Good news should be easy to discern in wartime. War, we assume, makes it easy to separate the good guys from the bad; to separate the oppressor from the oppressed; to separate right from wrong.
Sometimes, though, these questions become muddled, and no more so than in the surreally unstable and violent world of the Middle East. Recently, the rebel forces opposing Syrian President Bashar al-Assad made great gains in breaking the regime's siege of the strategically vital city of Aleppo.
The problem remains, however, that the unquestionable success that the rebels have made in Aleppo is, to a large extent, partly down to the efforts of Jabhat Fatah al-Sham (formerly the Al-Qaeda-linked Al-Nusra Front -- essentially Al-Qaeda in Syria). The ostensible good guys, the Syrian rebels, who are battling an enemy that has barrel-bombed and butchered them ever since they started out as a peaceful movement merely asking for greater civil rights during the Arab Spring five years ago, are now in debt to jihadists.
The debt is a significant one -- and one that is not lost on Syria's population. As Thomas Pierret, senior lecturer at the University of Edinburgh and an expert on Syria observes over e-mail: "If they [the rebels] manage to keep open the southern access to Aleppo, which was made possible (among other factors) by Fatah al-Sham's [vehicle-borne improvised explosive devices] VBIEDs. If the regime retakes the southern access to Aleppo, things might be different, but Fatah al-Sham would still remain one of the regime's most efficient opponents, which will inevitably reflect positively on its popularity."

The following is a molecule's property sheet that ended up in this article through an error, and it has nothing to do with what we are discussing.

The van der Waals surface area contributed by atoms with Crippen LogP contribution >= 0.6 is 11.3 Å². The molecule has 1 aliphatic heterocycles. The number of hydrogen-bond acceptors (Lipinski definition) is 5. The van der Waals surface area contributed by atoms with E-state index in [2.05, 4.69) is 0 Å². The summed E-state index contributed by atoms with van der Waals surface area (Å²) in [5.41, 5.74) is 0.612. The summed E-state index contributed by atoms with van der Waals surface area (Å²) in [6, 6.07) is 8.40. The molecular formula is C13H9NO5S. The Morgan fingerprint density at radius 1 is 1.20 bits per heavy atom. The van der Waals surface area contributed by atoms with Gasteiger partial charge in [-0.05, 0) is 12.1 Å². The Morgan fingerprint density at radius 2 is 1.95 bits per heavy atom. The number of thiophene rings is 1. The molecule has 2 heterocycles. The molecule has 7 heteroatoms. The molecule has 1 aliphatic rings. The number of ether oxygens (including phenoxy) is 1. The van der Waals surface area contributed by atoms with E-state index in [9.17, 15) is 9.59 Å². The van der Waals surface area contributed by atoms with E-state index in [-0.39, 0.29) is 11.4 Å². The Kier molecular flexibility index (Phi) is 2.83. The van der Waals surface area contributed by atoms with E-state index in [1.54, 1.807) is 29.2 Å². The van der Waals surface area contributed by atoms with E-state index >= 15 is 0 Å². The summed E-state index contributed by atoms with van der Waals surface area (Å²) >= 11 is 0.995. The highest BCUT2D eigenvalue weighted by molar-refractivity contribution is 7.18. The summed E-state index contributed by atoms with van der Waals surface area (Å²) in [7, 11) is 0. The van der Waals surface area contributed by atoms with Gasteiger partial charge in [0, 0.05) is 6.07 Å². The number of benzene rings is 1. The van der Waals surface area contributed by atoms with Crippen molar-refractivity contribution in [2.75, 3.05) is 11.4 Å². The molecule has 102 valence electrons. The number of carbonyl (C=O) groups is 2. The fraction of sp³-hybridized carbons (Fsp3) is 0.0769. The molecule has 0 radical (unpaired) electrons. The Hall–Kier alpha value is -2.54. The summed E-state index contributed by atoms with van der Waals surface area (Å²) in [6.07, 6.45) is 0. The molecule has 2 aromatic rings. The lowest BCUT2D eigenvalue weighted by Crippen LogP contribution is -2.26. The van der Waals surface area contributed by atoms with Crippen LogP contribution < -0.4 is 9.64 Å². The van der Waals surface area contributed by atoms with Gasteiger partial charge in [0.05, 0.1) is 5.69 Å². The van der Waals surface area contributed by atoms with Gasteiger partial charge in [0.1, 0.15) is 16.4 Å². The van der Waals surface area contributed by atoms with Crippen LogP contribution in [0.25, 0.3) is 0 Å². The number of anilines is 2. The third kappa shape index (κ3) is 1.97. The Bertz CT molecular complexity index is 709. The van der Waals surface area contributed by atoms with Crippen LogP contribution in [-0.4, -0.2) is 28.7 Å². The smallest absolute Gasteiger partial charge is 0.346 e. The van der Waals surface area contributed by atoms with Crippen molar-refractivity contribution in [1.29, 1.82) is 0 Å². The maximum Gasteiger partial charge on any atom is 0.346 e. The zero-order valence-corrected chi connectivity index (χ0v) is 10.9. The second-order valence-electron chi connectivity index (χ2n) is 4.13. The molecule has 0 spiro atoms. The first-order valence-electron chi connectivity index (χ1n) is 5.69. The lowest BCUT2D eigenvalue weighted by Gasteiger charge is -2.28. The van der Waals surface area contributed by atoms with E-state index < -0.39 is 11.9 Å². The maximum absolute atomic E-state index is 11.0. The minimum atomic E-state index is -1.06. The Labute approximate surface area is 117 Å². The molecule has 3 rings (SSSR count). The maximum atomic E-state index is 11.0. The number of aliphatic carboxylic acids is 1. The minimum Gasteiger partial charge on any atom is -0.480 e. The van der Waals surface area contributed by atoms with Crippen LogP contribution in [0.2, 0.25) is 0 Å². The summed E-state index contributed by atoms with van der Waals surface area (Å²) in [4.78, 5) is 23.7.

Despite this risk, the breaking of the siege of Aleppo was supposed to bring relief to the citizens who were trapped in the city. That has yet to happen. International aid groups say that it is too dangerous to enter the city without a real cease-fire. While Russia and Assad have nominally accepted those conditions, the Syrian and Russian air forces are ruthlessly bombing the civilian populace in the city, and across much of Syria. The death toll continues to skyrocket.
On August 18, the image of a 5-year-old boy, Omran Daqneesh, became front-page news. Omran had just been saved by a group called the White Helmets, also known as the Syrian Civil Defense Forces, a collection of local Syrians who have been nominated for the Nobel Peace Prize for their efforts to help save civilians from the growing pile of rubble and corpses that their country is increasingly becoming. Pictures and video of his tiny face, matted with dried blood and dust, as he and his siblings were loaded into an ambulance and rushed to the hospital, went global. The world was horrified.
Omar Daqneesh sits bloodied in an ambulance after an air strike in Aleppo.